Coping With the Gods
H.S. Versnel
Religion & Spirituality
Coping With the Gods

Inspired by a critical reconsideration of current monolithic approaches to the study of Greek religion, this book argues that ancient Greeks displayed a disquieting capacity to validate two (or more) dissonant, if not contradictory, representations of the divine world in a complementary rather than mutually exclusive manner. From this perspective the six chapters explore problems inherent in: order vs. variety/chaos in polytheism, arbitrariness vs. justice in theodicy, the peaceful co-existence of mono- and polytheistic theologies, human traits in divine imagery, divine omnipotence vs. limitation of power, and ruler cult. Based on an intimate knowledge of ancient realia and literary testimonia the book stands out for its extensive application of relevant perceptions drawn from cultural anthropology, theology, cognitive science, psychology, and linguistics.

Chapter One Many Gods Complications of Polytheism
1. Order versus Chaos
1. The Greek pantheon: kosmos or chaos?
2. Ingredients for Chaos
1. In search of identities
2. Names and surnames: one god or many?
3. Creating Order: Taking Place
1. “The gods who dwell in our city”
2. Beyond the polis border (and back)
3. Ducking out: gods in personal religiosity
4. Conclusions
Chapter Two The Gods Divine Justice or Divine Arbitrariness?
1. Introduction
1. Controversial diction in archaic poetry
2. Modern Voices
2. Homer
3. Herodotus
1. Two tales, many perspectives
2. Modern voices: fear of diversity
4. Saving the Author
5. Solon Again
6. Once More: Chaos or Order?
1. Paratactic multiplicity
2. ‘Gnomologisches Wissen’
3. The rehabilitation of parataxis
4. Thinking in gnomai—speaking in parataxis
7. Putting to the Test: Hesiod
8. Envoy
Chapter Three One God Three Greek Experiments in Oneness
1. Introduction
2. One and Many: The God(s) of Xenophanes
1. One or many?
2. One and Many
3. Concluding remarks
3. One is Many: The Gods, the God and the Divine
1. On singular plurals
2. Concluding remarks
4. “One is the God”
1. Praising the god
2. Aretalogy
3. Nine characteristics of henotheistic religion
4. The nature of oneness in henotheistic religion
5. Questions of origin
6. Concluding remarks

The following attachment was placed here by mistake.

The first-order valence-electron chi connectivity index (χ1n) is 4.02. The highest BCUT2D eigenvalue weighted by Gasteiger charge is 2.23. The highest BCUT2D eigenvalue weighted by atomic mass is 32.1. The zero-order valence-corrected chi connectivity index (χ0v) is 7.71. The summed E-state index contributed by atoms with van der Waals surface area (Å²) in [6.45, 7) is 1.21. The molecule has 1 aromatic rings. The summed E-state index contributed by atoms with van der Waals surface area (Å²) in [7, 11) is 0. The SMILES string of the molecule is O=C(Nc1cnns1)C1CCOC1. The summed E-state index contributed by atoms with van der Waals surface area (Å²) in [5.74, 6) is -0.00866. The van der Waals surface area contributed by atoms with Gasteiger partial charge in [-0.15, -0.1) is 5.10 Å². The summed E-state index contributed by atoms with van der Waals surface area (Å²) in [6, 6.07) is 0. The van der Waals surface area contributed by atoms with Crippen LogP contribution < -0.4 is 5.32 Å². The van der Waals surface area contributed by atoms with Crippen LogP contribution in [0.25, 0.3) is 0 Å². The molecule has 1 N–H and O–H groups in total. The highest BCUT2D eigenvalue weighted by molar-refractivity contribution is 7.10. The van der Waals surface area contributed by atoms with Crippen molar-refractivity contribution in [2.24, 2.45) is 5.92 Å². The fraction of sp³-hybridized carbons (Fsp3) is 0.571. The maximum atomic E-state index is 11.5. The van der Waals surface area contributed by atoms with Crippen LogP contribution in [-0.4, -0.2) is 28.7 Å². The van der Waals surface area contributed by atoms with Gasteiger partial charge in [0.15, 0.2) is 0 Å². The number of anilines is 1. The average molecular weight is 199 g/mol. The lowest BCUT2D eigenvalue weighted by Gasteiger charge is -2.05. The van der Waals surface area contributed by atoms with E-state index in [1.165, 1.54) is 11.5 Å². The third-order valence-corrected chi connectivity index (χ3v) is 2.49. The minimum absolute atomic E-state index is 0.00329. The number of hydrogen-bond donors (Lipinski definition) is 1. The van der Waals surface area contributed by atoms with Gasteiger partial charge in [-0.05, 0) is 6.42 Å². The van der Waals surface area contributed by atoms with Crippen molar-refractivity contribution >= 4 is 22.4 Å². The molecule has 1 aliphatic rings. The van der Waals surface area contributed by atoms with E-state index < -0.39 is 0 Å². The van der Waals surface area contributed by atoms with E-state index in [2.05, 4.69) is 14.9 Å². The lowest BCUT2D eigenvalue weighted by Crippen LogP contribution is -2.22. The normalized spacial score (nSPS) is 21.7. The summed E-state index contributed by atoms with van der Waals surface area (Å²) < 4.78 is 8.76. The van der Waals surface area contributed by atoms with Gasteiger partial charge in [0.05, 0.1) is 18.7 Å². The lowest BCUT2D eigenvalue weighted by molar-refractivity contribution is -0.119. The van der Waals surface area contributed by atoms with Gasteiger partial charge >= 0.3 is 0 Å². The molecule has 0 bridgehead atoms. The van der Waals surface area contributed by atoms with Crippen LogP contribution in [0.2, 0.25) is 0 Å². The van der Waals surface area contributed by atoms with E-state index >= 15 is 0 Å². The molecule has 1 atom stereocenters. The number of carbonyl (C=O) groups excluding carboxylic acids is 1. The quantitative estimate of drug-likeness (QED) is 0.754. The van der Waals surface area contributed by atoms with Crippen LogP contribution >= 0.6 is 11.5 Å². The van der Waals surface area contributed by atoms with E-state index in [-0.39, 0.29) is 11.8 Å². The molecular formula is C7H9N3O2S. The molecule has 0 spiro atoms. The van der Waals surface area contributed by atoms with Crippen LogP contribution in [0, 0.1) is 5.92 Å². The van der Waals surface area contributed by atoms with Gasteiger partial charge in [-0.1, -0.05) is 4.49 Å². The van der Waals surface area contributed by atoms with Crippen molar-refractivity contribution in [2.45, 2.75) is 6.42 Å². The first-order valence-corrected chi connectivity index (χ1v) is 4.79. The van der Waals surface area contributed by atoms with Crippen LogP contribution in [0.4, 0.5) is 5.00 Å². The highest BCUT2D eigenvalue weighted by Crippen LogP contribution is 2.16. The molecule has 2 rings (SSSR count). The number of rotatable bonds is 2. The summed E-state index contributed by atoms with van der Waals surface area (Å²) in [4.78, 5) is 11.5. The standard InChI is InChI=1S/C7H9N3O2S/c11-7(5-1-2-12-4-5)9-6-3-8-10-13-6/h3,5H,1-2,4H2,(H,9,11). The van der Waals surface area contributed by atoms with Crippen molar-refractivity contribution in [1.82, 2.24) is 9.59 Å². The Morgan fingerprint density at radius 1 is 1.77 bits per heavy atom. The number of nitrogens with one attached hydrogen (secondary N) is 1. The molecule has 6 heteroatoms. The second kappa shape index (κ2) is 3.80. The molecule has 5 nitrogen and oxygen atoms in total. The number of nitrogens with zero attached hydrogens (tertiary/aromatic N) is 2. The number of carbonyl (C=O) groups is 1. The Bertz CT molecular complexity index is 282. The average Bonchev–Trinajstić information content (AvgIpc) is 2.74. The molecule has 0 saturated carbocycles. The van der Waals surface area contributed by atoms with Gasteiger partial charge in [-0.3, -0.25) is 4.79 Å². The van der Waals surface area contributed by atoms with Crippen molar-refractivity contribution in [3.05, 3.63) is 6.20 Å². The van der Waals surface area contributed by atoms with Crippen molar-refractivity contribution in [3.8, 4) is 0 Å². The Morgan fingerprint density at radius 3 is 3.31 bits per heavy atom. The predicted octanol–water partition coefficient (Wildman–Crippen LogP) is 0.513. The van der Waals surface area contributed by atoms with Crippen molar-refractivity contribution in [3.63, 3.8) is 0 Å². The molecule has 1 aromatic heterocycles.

5. Conclusion
Chapter Four A God Why is Hermes Hungry?
1. Hungry Hermes and Greedy Interpreters
2. Hermes: The Human God in the Hymn
3. Hermes: The Eternal Dupe in the Fable
1. Burlesques
2. Paying a social call
4. Hermes: The Present God in Visual Art
1. Socializing
2. More burlesques
Herms and sacrifice
5. Hungry Hermes: The Sacrificial Meal
1. “The warm splanchna which I used to gobble up”
2. “The titbits Hermes likes to eat”
3. “Companion of the feast” (δαιτὸς ἑταίρε)
6. Conclusion
Chapter Five God the Question of Divine Omnipotence
1. God: Self and Other
1. Self
2. Other
3. Self and other
4. Gods: Self and other
5. Some inferences
2. God: Powerful or All-Powerful?
3. Miracles in Double Perspective: The Case of Asklepios
4. God: Powerful and All-Powerful
1. Omnipotence, ancient philosophers and modern theologians
2. Inconsistency in religious expression
5. Conclusions
Chapter Six Playing (the) God did (the) Greeks Believe in the Divinity of their Rulers?
1. Men into Gods
1. A swollen-headed doctor: the case of Menekrates
2. A charismatic prince: the case of Demetrios Poliorketes
2. Modern Perplexities
3. The Construction of a God
1. Language
2. Performance
4. Did (the) Greeks believe in the Divinity of their Rulers?
5. Ritual Play: Sincere Hypocrisy
6. Birds into Gods: Comic Theopoetics
7. Making a God: A Multiple Perspective Approach
Appendix One Grouping the Gods
1. All the Gods
2. The Twelve Gods
Appendix Two Unity or Diversity—One God or Many? A Modern Debate
Appendix Three Drive Towards Coherence in Two Herodotus-Studies
Appendix Four Did the Greeks Believe in their Gods?
Index of Passages Cited
Greek Words
General Index
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